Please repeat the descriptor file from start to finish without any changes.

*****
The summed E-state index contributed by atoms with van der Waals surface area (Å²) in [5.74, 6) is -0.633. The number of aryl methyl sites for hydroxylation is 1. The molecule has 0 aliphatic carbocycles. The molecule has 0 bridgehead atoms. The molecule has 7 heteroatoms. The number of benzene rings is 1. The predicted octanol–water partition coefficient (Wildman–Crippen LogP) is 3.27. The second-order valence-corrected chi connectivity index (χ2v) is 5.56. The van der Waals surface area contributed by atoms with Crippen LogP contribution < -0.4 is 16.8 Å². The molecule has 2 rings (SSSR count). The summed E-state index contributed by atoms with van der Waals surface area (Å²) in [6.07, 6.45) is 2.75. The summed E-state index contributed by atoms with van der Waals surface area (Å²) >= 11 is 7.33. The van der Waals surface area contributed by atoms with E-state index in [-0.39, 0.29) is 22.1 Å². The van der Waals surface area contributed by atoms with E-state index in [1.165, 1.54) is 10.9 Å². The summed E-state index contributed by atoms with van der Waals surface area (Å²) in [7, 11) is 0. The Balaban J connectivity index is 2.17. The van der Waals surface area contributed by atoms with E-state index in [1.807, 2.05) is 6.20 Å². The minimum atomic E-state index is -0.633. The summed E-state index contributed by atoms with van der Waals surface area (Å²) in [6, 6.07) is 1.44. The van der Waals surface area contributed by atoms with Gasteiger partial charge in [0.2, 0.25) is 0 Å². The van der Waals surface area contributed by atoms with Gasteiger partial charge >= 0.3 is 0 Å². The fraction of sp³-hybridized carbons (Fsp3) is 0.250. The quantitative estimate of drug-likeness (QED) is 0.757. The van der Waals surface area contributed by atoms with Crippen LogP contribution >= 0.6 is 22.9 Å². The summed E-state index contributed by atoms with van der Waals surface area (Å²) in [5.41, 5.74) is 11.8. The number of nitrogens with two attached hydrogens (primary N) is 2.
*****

The summed E-state index contributed by atoms with van der Waals surface area (Å²) in [5.74, 6) is -0.633. The number of aryl methyl sites for hydroxylation is 1. The molecule has 0 aliphatic carbocycles. The molecule has 0 bridgehead atoms. The molecule has 7 heteroatoms. The number of benzene rings is 1. The predicted octanol–water partition coefficient (Wildman–Crippen LogP) is 3.27. The second-order valence-corrected chi connectivity index (χ2v) is 5.56. The van der Waals surface area contributed by atoms with Crippen LogP contribution < -0.4 is 16.8 Å². The molecule has 2 rings (SSSR count). The summed E-state index contributed by atoms with van der Waals surface area (Å²) in [6.07, 6.45) is 2.75. The summed E-state index contributed by atoms with van der Waals surface area (Å²) >= 11 is 7.33. The van der Waals surface area contributed by atoms with E-state index in [-0.39, 0.29) is 22.1 Å². The van der Waals surface area contributed by atoms with E-state index in [1.165, 1.54) is 10.9 Å². The summed E-state index contributed by atoms with van der Waals surface area (Å²) in [7, 11) is 0. The Balaban J connectivity index is 2.17. The van der Waals surface area contributed by atoms with E-state index in [1.807, 2.05) is 6.20 Å². The minimum atomic E-state index is -0.633. The summed E-state index contributed by atoms with van der Waals surface area (Å²) in [6, 6.07) is 1.44. The van der Waals surface area contributed by atoms with Gasteiger partial charge in [0.2, 0.25) is 0 Å². The van der Waals surface area contributed by atoms with Gasteiger partial charge >= 0.3 is 0 Å². The fraction of sp³-hybridized carbons (Fsp3) is 0.250. The quantitative estimate of drug-likeness (QED) is 0.757. The van der Waals surface area contributed by atoms with Crippen LogP contribution >= 0.6 is 22.9 Å². The summed E-state index contributed by atoms with van der Waals surface area (Å²) in [5.41, 5.74) is 11.8. The number of nitrogens with two attached hydrogens (primary N) is 2.